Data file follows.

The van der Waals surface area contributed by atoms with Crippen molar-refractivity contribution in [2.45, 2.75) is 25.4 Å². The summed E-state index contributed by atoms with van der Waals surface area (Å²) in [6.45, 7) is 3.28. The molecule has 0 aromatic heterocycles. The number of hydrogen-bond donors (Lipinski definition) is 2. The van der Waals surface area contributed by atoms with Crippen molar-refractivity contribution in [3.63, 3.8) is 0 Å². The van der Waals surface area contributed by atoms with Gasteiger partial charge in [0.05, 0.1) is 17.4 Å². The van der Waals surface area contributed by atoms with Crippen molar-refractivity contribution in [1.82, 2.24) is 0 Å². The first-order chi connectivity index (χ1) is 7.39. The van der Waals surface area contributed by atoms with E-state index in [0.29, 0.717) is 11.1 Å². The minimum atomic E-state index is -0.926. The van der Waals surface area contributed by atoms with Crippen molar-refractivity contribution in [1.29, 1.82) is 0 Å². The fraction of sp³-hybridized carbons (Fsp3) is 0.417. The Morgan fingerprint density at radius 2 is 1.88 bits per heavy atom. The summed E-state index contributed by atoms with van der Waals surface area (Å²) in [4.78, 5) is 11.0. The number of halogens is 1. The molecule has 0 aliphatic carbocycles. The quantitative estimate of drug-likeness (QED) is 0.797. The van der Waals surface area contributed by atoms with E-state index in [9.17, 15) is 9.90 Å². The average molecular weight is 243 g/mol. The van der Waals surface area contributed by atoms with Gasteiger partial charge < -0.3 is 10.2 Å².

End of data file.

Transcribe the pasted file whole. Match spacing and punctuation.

The van der Waals surface area contributed by atoms with Crippen molar-refractivity contribution in [2.45, 2.75) is 25.4 Å². The summed E-state index contributed by atoms with van der Waals surface area (Å²) in [6.45, 7) is 3.28. The molecule has 0 aromatic heterocycles. The number of hydrogen-bond donors (Lipinski definition) is 2. The van der Waals surface area contributed by atoms with Crippen molar-refractivity contribution in [3.63, 3.8) is 0 Å². The van der Waals surface area contributed by atoms with Gasteiger partial charge in [0.05, 0.1) is 17.4 Å². The van der Waals surface area contributed by atoms with Crippen molar-refractivity contribution in [1.82, 2.24) is 0 Å². The first-order chi connectivity index (χ1) is 7.39. The van der Waals surface area contributed by atoms with E-state index in [0.29, 0.717) is 11.1 Å². The minimum atomic E-state index is -0.926. The van der Waals surface area contributed by atoms with Crippen molar-refractivity contribution in [1.29, 1.82) is 0 Å². The fraction of sp³-hybridized carbons (Fsp3) is 0.417. The Morgan fingerprint density at radius 2 is 1.88 bits per heavy atom. The summed E-state index contributed by atoms with van der Waals surface area (Å²) in [4.78, 5) is 11.0. The number of halogens is 1. The molecule has 0 aliphatic carbocycles. The quantitative estimate of drug-likeness (QED) is 0.797. The van der Waals surface area contributed by atoms with E-state index in [9.17, 15) is 9.90 Å². The average molecular weight is 243 g/mol. The van der Waals surface area contributed by atoms with Gasteiger partial charge < -0.3 is 10.2 Å².